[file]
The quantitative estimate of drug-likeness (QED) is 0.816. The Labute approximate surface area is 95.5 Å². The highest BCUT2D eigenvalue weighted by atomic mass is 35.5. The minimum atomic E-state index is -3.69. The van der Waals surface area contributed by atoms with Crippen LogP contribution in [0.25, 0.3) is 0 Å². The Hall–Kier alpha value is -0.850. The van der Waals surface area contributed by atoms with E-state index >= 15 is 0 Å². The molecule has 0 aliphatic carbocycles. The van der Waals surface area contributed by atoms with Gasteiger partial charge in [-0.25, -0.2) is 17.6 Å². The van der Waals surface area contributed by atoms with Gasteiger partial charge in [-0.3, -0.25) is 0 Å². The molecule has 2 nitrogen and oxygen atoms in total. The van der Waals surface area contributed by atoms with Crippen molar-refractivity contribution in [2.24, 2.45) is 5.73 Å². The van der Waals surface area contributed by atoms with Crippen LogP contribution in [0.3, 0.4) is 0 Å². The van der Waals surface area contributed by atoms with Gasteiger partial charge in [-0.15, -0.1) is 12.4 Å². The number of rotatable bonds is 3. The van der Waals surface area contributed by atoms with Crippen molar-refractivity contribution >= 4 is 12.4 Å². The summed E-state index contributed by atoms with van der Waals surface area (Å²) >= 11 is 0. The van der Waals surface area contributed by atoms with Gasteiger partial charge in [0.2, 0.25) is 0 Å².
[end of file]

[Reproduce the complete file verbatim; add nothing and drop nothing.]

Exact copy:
The quantitative estimate of drug-likeness (QED) is 0.816. The Labute approximate surface area is 95.5 Å². The highest BCUT2D eigenvalue weighted by atomic mass is 35.5. The minimum atomic E-state index is -3.69. The van der Waals surface area contributed by atoms with Crippen LogP contribution in [0.25, 0.3) is 0 Å². The Hall–Kier alpha value is -0.850. The van der Waals surface area contributed by atoms with E-state index >= 15 is 0 Å². The molecule has 0 aliphatic carbocycles. The van der Waals surface area contributed by atoms with Gasteiger partial charge in [-0.25, -0.2) is 17.6 Å². The van der Waals surface area contributed by atoms with Gasteiger partial charge in [-0.3, -0.25) is 0 Å². The molecule has 2 nitrogen and oxygen atoms in total. The van der Waals surface area contributed by atoms with Crippen molar-refractivity contribution in [2.24, 2.45) is 5.73 Å². The van der Waals surface area contributed by atoms with Crippen LogP contribution in [0.3, 0.4) is 0 Å². The van der Waals surface area contributed by atoms with Gasteiger partial charge in [-0.15, -0.1) is 12.4 Å². The number of rotatable bonds is 3. The van der Waals surface area contributed by atoms with Crippen molar-refractivity contribution >= 4 is 12.4 Å². The summed E-state index contributed by atoms with van der Waals surface area (Å²) >= 11 is 0. The van der Waals surface area contributed by atoms with Gasteiger partial charge in [0.2, 0.25) is 0 Å².